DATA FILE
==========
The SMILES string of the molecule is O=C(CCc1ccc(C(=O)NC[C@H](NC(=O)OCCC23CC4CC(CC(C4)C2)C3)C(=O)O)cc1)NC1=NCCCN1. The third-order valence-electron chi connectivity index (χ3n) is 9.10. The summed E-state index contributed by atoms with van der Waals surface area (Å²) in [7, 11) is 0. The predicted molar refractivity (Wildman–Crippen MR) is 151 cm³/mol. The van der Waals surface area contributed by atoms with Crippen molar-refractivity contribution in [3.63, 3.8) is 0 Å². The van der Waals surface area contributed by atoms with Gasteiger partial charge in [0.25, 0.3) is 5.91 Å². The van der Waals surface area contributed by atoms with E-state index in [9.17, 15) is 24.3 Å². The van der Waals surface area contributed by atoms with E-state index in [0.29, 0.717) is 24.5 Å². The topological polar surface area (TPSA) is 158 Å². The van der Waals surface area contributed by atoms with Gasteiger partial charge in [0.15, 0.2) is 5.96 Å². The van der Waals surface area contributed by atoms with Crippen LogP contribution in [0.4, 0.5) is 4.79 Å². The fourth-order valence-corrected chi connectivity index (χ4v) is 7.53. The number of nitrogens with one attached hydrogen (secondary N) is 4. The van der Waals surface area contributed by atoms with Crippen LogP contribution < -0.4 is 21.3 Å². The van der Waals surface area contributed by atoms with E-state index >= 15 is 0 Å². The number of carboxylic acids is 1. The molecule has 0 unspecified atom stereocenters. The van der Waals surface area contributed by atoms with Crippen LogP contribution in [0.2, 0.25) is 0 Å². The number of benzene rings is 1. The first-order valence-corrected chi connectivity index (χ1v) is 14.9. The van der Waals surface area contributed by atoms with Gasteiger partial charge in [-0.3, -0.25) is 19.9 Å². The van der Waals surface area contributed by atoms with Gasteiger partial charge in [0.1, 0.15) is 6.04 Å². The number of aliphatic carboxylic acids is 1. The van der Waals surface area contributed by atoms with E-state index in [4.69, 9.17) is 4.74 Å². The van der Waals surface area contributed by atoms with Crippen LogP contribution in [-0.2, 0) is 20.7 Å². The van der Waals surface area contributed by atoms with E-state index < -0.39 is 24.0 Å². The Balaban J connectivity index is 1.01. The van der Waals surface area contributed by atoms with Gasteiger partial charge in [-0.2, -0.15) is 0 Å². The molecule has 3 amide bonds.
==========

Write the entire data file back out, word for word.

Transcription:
The SMILES string of the molecule is O=C(CCc1ccc(C(=O)NC[C@H](NC(=O)OCCC23CC4CC(CC(C4)C2)C3)C(=O)O)cc1)NC1=NCCCN1. The third-order valence-electron chi connectivity index (χ3n) is 9.10. The summed E-state index contributed by atoms with van der Waals surface area (Å²) in [7, 11) is 0. The predicted molar refractivity (Wildman–Crippen MR) is 151 cm³/mol. The van der Waals surface area contributed by atoms with Crippen molar-refractivity contribution in [3.63, 3.8) is 0 Å². The van der Waals surface area contributed by atoms with Gasteiger partial charge in [0.25, 0.3) is 5.91 Å². The van der Waals surface area contributed by atoms with E-state index in [9.17, 15) is 24.3 Å². The van der Waals surface area contributed by atoms with E-state index in [0.29, 0.717) is 24.5 Å². The topological polar surface area (TPSA) is 158 Å². The van der Waals surface area contributed by atoms with Gasteiger partial charge in [0.15, 0.2) is 5.96 Å². The van der Waals surface area contributed by atoms with Crippen LogP contribution in [0.4, 0.5) is 4.79 Å². The fourth-order valence-corrected chi connectivity index (χ4v) is 7.53. The number of nitrogens with one attached hydrogen (secondary N) is 4. The van der Waals surface area contributed by atoms with Crippen LogP contribution < -0.4 is 21.3 Å². The van der Waals surface area contributed by atoms with E-state index >= 15 is 0 Å². The number of carboxylic acids is 1. The molecule has 0 unspecified atom stereocenters. The van der Waals surface area contributed by atoms with Crippen LogP contribution in [0.2, 0.25) is 0 Å². The number of benzene rings is 1. The first-order valence-corrected chi connectivity index (χ1v) is 14.9. The van der Waals surface area contributed by atoms with Gasteiger partial charge in [-0.3, -0.25) is 19.9 Å². The van der Waals surface area contributed by atoms with Gasteiger partial charge in [0.1, 0.15) is 6.04 Å². The number of aliphatic carboxylic acids is 1. The van der Waals surface area contributed by atoms with E-state index in [4.69, 9.17) is 4.74 Å². The van der Waals surface area contributed by atoms with Crippen LogP contribution in [-0.2, 0) is 20.7 Å². The van der Waals surface area contributed by atoms with E-state index < -0.39 is 24.0 Å². The Balaban J connectivity index is 1.01. The van der Waals surface area contributed by atoms with Gasteiger partial charge in [-0.2, -0.15) is 0 Å². The molecule has 3 amide bonds.